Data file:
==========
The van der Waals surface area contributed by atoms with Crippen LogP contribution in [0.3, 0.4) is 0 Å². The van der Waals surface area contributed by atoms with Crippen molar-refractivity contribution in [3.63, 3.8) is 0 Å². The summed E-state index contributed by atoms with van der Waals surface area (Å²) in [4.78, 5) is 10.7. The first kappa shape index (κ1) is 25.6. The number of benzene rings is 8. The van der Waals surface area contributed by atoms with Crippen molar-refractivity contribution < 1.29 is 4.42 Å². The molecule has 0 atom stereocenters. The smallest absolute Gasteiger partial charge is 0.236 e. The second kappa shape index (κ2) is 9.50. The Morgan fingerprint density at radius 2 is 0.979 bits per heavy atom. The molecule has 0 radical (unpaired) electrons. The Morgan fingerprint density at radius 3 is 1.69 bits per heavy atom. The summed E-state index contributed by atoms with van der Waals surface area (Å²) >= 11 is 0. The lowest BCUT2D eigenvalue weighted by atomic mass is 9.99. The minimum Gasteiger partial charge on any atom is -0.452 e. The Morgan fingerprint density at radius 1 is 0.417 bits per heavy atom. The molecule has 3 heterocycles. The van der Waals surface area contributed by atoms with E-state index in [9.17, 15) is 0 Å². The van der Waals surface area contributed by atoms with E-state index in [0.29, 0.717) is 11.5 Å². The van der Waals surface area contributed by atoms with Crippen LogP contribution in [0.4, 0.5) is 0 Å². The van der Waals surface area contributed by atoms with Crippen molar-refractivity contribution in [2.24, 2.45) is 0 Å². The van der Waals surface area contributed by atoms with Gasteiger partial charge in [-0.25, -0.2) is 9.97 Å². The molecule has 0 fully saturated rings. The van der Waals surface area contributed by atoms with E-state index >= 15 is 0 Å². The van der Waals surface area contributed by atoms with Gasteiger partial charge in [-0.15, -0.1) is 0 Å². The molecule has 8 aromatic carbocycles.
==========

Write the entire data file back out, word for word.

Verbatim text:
The van der Waals surface area contributed by atoms with Crippen LogP contribution in [0.3, 0.4) is 0 Å². The van der Waals surface area contributed by atoms with Crippen molar-refractivity contribution in [3.63, 3.8) is 0 Å². The summed E-state index contributed by atoms with van der Waals surface area (Å²) in [4.78, 5) is 10.7. The first kappa shape index (κ1) is 25.6. The number of benzene rings is 8. The van der Waals surface area contributed by atoms with Crippen molar-refractivity contribution < 1.29 is 4.42 Å². The molecule has 0 atom stereocenters. The smallest absolute Gasteiger partial charge is 0.236 e. The second kappa shape index (κ2) is 9.50. The Morgan fingerprint density at radius 2 is 0.979 bits per heavy atom. The molecule has 0 radical (unpaired) electrons. The Morgan fingerprint density at radius 3 is 1.69 bits per heavy atom. The summed E-state index contributed by atoms with van der Waals surface area (Å²) >= 11 is 0. The lowest BCUT2D eigenvalue weighted by atomic mass is 9.99. The minimum Gasteiger partial charge on any atom is -0.452 e. The Morgan fingerprint density at radius 1 is 0.417 bits per heavy atom. The molecule has 3 heterocycles. The van der Waals surface area contributed by atoms with E-state index in [9.17, 15) is 0 Å². The van der Waals surface area contributed by atoms with E-state index in [0.29, 0.717) is 11.5 Å². The van der Waals surface area contributed by atoms with Crippen LogP contribution in [0.4, 0.5) is 0 Å². The van der Waals surface area contributed by atoms with Crippen molar-refractivity contribution in [2.24, 2.45) is 0 Å². The van der Waals surface area contributed by atoms with Gasteiger partial charge in [-0.25, -0.2) is 9.97 Å². The molecule has 0 fully saturated rings. The van der Waals surface area contributed by atoms with E-state index >= 15 is 0 Å². The van der Waals surface area contributed by atoms with Gasteiger partial charge in [-0.15, -0.1) is 0 Å². The molecule has 8 aromatic carbocycles.